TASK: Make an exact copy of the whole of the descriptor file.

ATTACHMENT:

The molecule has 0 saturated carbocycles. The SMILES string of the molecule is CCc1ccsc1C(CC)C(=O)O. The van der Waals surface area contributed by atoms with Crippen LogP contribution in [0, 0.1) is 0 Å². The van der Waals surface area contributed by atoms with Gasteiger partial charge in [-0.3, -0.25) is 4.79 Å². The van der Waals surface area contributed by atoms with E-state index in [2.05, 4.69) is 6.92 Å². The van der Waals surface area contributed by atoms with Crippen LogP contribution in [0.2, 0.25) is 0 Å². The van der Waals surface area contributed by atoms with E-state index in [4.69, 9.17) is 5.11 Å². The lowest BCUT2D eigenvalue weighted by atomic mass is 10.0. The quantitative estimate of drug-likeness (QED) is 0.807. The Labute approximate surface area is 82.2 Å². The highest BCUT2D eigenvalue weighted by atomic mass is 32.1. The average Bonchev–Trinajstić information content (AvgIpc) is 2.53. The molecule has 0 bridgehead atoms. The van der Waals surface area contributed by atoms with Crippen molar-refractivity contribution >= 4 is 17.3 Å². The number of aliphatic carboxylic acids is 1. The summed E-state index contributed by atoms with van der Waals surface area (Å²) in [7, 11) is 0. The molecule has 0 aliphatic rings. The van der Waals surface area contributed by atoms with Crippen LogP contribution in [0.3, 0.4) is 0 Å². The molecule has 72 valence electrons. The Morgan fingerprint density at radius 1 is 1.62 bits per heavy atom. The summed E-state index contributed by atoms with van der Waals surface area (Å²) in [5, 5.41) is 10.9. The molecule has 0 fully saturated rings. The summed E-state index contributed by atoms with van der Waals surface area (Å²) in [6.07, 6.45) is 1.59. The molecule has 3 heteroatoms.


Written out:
The molecule has 0 saturated carbocycles. The SMILES string of the molecule is CCc1ccsc1C(CC)C(=O)O. The van der Waals surface area contributed by atoms with Crippen LogP contribution in [0, 0.1) is 0 Å². The van der Waals surface area contributed by atoms with Gasteiger partial charge in [-0.3, -0.25) is 4.79 Å². The van der Waals surface area contributed by atoms with E-state index in [2.05, 4.69) is 6.92 Å². The van der Waals surface area contributed by atoms with Crippen LogP contribution in [0.2, 0.25) is 0 Å². The van der Waals surface area contributed by atoms with E-state index in [4.69, 9.17) is 5.11 Å². The lowest BCUT2D eigenvalue weighted by atomic mass is 10.0. The quantitative estimate of drug-likeness (QED) is 0.807. The Labute approximate surface area is 82.2 Å². The highest BCUT2D eigenvalue weighted by atomic mass is 32.1. The average Bonchev–Trinajstić information content (AvgIpc) is 2.53. The molecule has 0 bridgehead atoms. The van der Waals surface area contributed by atoms with Crippen molar-refractivity contribution >= 4 is 17.3 Å². The number of aliphatic carboxylic acids is 1. The summed E-state index contributed by atoms with van der Waals surface area (Å²) in [7, 11) is 0. The molecule has 0 aliphatic rings. The van der Waals surface area contributed by atoms with Crippen LogP contribution in [0.3, 0.4) is 0 Å². The molecule has 72 valence electrons. The Morgan fingerprint density at radius 1 is 1.62 bits per heavy atom. The summed E-state index contributed by atoms with van der Waals surface area (Å²) in [5, 5.41) is 10.9. The molecule has 0 fully saturated rings. The summed E-state index contributed by atoms with van der Waals surface area (Å²) in [6.07, 6.45) is 1.59. The molecule has 3 heteroatoms.